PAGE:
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"Man still bears in his bodily frame the indelible stamp of his lowly origin." C. Darwin
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Russian Federation AlexE Offline
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#84


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Encounter and fight between an adult male lynx and an adult male wolf. The fight took place at an important marking point and grooming place of the male lynx on an abandoned forest road. The lynx won and plausibly the wolf died afterwards from his wounds.

During vast amounts of time in the wild and a lot of field studies on wolves and lynxes in Belarus only lynxes killed by lynxes (males killed by other males and kits killed by males) were found. We never found any lynx (kits or adult) killed by wolves. 

In contrast, we found several wolf pups of various age and pregnant wolves killed by lynx:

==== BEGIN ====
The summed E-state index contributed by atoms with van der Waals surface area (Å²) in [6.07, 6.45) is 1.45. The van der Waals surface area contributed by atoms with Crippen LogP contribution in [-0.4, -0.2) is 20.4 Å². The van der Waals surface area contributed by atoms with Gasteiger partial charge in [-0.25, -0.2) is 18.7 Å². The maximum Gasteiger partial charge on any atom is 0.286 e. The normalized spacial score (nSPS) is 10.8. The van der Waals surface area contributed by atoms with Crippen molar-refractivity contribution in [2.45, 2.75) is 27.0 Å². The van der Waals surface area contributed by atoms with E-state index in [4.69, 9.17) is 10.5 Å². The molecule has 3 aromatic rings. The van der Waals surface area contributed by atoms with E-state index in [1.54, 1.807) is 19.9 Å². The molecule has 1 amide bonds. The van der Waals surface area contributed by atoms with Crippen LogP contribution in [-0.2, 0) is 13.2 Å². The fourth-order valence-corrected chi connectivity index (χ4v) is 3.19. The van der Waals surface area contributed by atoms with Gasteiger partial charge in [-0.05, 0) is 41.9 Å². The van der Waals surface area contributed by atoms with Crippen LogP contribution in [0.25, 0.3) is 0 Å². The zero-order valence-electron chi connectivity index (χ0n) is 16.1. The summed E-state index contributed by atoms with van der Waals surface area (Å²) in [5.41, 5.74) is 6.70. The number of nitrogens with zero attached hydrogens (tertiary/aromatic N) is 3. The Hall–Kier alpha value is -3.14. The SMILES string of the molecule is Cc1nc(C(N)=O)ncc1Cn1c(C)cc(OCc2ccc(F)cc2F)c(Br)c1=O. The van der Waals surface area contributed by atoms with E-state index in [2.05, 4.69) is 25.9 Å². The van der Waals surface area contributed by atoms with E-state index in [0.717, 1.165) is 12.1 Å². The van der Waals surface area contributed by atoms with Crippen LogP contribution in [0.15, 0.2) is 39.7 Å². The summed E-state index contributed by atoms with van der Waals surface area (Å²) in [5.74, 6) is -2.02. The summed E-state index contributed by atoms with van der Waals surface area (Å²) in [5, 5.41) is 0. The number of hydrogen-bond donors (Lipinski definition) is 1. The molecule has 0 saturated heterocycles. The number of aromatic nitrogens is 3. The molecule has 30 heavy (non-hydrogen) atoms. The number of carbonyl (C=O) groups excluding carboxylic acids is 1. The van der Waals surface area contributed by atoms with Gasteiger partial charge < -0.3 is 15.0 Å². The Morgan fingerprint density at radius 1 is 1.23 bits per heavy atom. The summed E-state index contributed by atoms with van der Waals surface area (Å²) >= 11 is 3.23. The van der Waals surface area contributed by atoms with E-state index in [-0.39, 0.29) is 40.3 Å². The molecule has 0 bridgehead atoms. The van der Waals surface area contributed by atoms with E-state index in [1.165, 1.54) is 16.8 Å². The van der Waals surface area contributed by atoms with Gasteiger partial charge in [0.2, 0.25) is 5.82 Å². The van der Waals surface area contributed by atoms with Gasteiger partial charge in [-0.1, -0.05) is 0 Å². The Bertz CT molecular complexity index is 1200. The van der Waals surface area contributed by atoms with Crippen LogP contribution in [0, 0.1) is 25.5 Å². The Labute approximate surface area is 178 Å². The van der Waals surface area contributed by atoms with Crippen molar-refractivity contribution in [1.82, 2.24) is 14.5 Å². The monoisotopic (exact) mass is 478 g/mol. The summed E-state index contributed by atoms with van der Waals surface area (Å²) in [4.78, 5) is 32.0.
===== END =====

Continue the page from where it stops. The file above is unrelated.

8 wolf pups of 2-11 months old and 2 heavily pregnant female wolves that were killed by lynxes (1997-2015, Naliboki Forest and Paazierre Forest); 
one more pregnant female wolf was killed by either lynx or wolf (more likely to say that lynx, Naliboki Forest, May 2017); 

at least, two wolf litters up two one month old were killed by lynxes (Naliboki Forest, April-May, 2016 and 2017), 
two more litters – very plausible;

one wolf litter of 2-3 months old and their small mother were very plausibly killed by lynx (Naliboki Forest, June-July 2016);

adult male wolf plausibly died being wounded after a fight with a male lynx (Naliboki Forest, April 2017).

https://sidorovich.blog/2017/09/06/wolves-and-lynxes/
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Russian Federation AlexE Offline
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#85

A bit more information

By reading the available literature and talking to wolf and lynx researchers, it becomes evident that interference between the two species is actually poorly studied. Some mammalogists tend to assume that wolves suppress the lynx population. Some even suggest details of  aggressive behaviour of wolves towards lynxes: strong wolf-packs attack lynx family groups and kill kits during lynx mating season, when the kits stay alone or disperse. Seemingly, such stories are only speculative believes and ideas. We collected evidence that the opposite is actually true, at least in the dense forests of Belarus.